High High, a. [Compar. Higher; superl. Highest.] [OE. high, hegh, hey, heh, AS. he['a]h, h?h; akin to OS. h?h, OFries. hag, hach, D. hoog, OHG. h?h, G. hoch, Icel. h?r, Sw. h["o]g, Dan. h["o]i, Goth. hauhs, and to Icel. haugr mound, G. h["u]gel hill, Lith. kaukaras.] 1. Elevated above any starting point of measurement, as a line, or surface; having altitude; lifted up; raised or extended in the direction of the zenith; lofty; tall; as, a high mountain, tower, tree; the sun is high. 2. Regarded as raised up or elevated; distinguished; remarkable; conspicuous; superior; -- used indefinitely or relatively, and often in figurative senses, which are understood from the connection; as (a) Elevated in character or quality, whether moral or intellectual; pre["e]minent; honorable; as, high aims, or motives. ``The highest faculty of the soul.'' --Baxter. (b) Exalted in social standing or general estimation, or in rank, reputation, office, and the like; dignified; as, she was welcomed in the highest circles. He was a wight of high renown. --Shak. (c) Of noble birth; illustrious; as, of high family. (d) Of great strength, force, importance, and the like; strong; mighty; powerful; violent; sometimes, triumphant; victorious; majestic, etc.; as, a high wind; high passions. ``With rather a high manner.'' --Thackeray. Strong is thy hand, and high is thy right hand. --Ps. lxxxix. 13. Can heavenly minds such high resentment show? --Dryden.
hi'-est (`elyon; hupsistos): The translation of `elyon, used frequently of God and commonly translated "Most High" (Ps 18:13, "The Highest gave his voice," the Revised Version (British and American) "Most High"; Ps 87:5, "the highest himself," the Revised Version (British and American) "Most High"; Eze 41:7, "the lowest (chamber) to the highest"); of tsammereth, the foliage of a tree (as if the wool or hair of trees), "the highest branch" (Eze 17:3,12, the Revised Version (British and American) "top," "lofty top"); of ro'sh, "head," "top" (Pr 8:26, "the highest part of the dust of the world," the King James Version margin "the chief part," the Revised Version (British and American) "the beginning of," margin "sum"); gappe marom, "on the ridges of the heights" (Pr 9:3, "the highest places of the city"); ghabhoah me`al gabhoah, literally, "one high (powerful) who is above the high (oppressor)," is translated "he that is higher than the highest" (Ec 5:8), the Revised Version (British and American) "one higher than the high (regardeth)." In the New Testament, hupsistos (like `elyon) is used of God (Lu 1:32, "the Son of the Highest," Lu 1:35, "the power of the Highest," Lu 1:76, "the prophet of the Highest"; Lu 6:35, "the children of the Highest," in these places the Revised Version (British and American) has "Most High"); we have also "Hosanna in the highest" (Mt 21:9; Mr 11:10; see HOSANNA), "Glory to God in the highest" (Lu 2:14), "Glory in the highest" (Lu 19:38); protoklisia, "the first reclining-place" (at table), the chief place at meals, the middle place in each couch of the triclinium (Robinson), is rendered (Lu 14:8), "the highest room," the Revised Version (British and American) "chief seat"; "room" was introduced by Tyndale; Wycliff had "the first place"; protokathedria (protos, "first," kathedra, "seat"), "the first or chief seat," is rendered (Lu 20:46) "the highest seats," the Revised Version (British and American) "chief seats" Wycliff "the first chairs."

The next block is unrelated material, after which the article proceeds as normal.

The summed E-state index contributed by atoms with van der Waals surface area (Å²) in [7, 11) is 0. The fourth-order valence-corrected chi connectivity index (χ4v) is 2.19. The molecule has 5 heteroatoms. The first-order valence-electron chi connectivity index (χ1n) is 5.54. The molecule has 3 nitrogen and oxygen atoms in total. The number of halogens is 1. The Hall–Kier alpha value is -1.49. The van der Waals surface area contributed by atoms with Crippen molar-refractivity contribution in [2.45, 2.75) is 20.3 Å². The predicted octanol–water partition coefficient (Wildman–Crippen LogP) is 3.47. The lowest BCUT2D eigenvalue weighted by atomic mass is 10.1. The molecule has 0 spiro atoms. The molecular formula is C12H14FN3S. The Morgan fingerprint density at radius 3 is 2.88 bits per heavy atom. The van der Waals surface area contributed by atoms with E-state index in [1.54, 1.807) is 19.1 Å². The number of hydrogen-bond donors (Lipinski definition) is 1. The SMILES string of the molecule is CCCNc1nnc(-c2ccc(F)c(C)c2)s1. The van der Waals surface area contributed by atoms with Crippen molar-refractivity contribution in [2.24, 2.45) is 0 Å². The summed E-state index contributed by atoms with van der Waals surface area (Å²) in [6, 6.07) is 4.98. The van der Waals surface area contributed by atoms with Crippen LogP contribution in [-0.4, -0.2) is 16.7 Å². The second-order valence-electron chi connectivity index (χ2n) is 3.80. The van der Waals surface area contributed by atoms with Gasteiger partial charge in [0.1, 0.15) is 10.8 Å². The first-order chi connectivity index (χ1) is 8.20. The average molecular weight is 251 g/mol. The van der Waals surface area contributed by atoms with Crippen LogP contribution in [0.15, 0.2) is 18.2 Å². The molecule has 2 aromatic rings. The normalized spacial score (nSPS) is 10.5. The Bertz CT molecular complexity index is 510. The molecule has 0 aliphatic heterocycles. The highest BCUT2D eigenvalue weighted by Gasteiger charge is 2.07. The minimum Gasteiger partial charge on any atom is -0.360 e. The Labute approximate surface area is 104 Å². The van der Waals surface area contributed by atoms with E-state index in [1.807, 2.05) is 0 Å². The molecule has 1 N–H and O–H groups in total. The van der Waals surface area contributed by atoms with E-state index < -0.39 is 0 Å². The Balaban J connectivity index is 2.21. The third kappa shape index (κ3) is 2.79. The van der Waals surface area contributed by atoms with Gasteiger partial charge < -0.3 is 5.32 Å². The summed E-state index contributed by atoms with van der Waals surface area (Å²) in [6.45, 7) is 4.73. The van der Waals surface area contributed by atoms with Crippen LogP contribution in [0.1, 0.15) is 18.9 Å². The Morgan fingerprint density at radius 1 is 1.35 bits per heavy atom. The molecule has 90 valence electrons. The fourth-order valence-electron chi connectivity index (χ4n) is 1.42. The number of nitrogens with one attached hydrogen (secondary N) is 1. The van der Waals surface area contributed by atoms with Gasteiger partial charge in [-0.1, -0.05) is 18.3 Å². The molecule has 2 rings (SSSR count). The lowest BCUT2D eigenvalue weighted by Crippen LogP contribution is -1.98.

"The Highest" as a term for God appears (2 Esdras 4:11,34, the Revised Version (British and American) "Most High"; The Wisdom of Solomon 6:3, hupsistos; Ecclesiasticus 28:7, the Revised Version (British and American) "Most High").